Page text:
@David True. The European cards have both an EMV chip AND a mag stripe. Europeans may generally use the chip for their transactions, but the insecure stripe remains vulnerable to skimming, whether it be from a false front on an ATM or a dishonest waiter with a handheld skimmer. If their stripe is skimmed, the track data can still be cloned and used fraudulently in the United States. If European banks only detect fraud from 9-5 GMT, that might explain why American criminals prefer them over American bank issued cards, who have fraud detection in place 24x7. Read more...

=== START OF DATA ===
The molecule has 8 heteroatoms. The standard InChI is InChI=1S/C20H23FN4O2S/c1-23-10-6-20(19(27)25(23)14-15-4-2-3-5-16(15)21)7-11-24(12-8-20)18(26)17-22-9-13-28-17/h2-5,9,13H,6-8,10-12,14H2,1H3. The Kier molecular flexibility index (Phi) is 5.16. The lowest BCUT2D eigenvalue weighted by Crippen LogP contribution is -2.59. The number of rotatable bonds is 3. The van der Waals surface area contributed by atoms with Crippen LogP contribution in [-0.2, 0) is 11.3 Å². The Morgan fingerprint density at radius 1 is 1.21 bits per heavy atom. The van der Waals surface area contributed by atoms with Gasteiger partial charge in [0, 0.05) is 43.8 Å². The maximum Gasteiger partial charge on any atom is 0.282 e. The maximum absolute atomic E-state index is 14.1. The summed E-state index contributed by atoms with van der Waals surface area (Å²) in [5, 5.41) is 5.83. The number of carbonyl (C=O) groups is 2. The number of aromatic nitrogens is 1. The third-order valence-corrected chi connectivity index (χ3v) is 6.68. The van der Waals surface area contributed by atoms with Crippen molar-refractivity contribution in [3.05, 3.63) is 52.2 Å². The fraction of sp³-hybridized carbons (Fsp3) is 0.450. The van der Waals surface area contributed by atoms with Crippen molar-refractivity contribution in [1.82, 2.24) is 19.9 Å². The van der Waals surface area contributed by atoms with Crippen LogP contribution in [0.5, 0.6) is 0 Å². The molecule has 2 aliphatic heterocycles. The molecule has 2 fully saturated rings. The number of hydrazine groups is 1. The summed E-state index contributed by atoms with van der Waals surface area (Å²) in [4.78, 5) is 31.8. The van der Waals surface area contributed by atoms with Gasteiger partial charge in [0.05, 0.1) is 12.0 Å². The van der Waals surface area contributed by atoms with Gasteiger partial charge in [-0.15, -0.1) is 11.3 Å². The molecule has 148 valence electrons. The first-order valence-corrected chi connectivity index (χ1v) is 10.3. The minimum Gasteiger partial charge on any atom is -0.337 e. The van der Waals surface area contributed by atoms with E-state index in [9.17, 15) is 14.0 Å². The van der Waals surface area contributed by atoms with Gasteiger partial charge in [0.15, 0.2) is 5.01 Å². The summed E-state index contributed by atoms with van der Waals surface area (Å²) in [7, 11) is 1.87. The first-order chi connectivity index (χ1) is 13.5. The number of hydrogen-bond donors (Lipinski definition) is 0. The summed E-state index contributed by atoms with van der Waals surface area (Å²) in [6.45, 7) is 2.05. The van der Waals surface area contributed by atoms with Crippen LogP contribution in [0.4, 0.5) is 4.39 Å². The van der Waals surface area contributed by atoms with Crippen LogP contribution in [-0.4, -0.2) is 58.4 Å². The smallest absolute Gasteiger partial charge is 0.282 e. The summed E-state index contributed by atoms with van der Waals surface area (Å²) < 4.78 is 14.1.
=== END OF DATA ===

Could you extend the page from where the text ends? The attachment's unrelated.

StorefrontBacktalk
Our apologies. Due to legal and security copyright issues, we can't facilitate the printing of Premium Content. If you absolutely need a hard copy, please contact customer service.